Though Aristotle realized that atoms cannot be eternal because they change, he still contended that something had to be eternal.  And he concluded that motion must be eternal, but there is a prime mover behind it all.  

Our present position, then, is this: We have argued that there always was motion and always will be motion throughout all time, and we have explained what is the first principle of this eternal motion: we have explained further which is the primary motion and which is the only motion that can be eternal: and we have pronounced the [prime mover] to be unmoved. [1]

Basing the purpose in life on striving for the ideal, Aristotle stated the rules for the enlightened warrior.

First of all they should provide against their own enslavement, and in the second place obtain empire for the good of the governed, and not for the sake of exercising a general despotism, and in the third place they should seek to be masters only over those who deserve to be slaves. [1]

Thus, with a philosophy that justified the use of power by an enlightened warrior to plunder the barbarian, Aristotle attracted favor from warriors, and he became tutor to Alexander the Great, who conquered and exacted tribute from more of the world than had any one man up to that time in history.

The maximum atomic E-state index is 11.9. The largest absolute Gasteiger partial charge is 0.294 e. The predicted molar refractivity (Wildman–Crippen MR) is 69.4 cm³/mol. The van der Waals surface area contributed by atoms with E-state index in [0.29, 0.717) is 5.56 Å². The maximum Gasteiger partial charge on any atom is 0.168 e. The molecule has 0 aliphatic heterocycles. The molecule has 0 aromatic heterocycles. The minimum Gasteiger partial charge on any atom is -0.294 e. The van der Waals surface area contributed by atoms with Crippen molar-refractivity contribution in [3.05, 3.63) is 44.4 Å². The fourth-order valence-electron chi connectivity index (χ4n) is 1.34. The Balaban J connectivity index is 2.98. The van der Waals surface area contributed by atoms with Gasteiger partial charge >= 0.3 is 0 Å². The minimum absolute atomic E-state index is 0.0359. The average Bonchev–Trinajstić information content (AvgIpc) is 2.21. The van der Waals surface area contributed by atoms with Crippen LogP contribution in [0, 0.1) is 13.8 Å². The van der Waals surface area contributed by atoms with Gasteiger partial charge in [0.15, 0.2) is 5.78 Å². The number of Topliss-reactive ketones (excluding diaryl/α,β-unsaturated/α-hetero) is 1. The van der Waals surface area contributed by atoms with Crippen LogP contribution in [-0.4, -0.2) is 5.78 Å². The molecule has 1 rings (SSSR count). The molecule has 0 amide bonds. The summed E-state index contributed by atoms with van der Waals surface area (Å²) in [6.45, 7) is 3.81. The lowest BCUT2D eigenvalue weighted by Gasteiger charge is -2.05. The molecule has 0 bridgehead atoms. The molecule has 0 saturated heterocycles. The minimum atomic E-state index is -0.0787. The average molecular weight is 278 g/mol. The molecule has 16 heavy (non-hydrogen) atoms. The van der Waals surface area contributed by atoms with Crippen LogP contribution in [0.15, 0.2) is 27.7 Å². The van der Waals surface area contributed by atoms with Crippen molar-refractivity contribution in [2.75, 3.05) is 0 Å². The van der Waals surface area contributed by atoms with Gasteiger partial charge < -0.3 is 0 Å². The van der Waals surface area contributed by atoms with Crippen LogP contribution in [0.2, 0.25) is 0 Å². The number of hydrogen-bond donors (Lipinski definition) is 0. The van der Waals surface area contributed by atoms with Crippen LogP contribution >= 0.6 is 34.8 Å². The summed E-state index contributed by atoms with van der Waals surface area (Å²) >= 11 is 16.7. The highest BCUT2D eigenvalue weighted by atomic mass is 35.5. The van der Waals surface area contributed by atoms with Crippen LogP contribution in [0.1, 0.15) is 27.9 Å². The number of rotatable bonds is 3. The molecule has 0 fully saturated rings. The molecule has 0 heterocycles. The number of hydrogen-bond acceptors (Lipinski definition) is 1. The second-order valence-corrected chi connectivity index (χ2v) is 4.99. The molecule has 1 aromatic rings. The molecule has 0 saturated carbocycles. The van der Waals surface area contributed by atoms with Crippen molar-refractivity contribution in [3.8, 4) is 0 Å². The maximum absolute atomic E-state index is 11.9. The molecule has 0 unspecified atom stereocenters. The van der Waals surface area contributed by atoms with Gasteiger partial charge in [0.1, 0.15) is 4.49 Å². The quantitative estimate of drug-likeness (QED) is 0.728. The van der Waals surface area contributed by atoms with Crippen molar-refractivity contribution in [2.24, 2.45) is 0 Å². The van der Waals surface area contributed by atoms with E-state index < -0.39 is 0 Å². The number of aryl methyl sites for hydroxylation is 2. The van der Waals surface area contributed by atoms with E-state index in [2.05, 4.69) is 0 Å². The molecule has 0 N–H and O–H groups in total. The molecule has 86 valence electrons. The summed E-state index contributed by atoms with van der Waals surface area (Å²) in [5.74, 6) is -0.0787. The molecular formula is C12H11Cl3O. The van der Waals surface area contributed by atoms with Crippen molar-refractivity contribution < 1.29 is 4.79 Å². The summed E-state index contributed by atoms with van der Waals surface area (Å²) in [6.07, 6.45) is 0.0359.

A different atom for each element

By the late 1700s, the useful practices of engineering and technology began to influence philosophical explanations for the composition of matter. Those who speculated on the ultimate nature of matter began to verify their "thought experiments" with some repeatable demonstrations, when they could.

In 1808, John Dalton assimilated the known experimental work of many people to summarize the empirical evidence on the composition of matter. He noticed that distilled water everywhere analyzed to the same elements, hydrogen and oxygen. Similarly, other purified substances decomposed to the same elements in the same proportions by weight.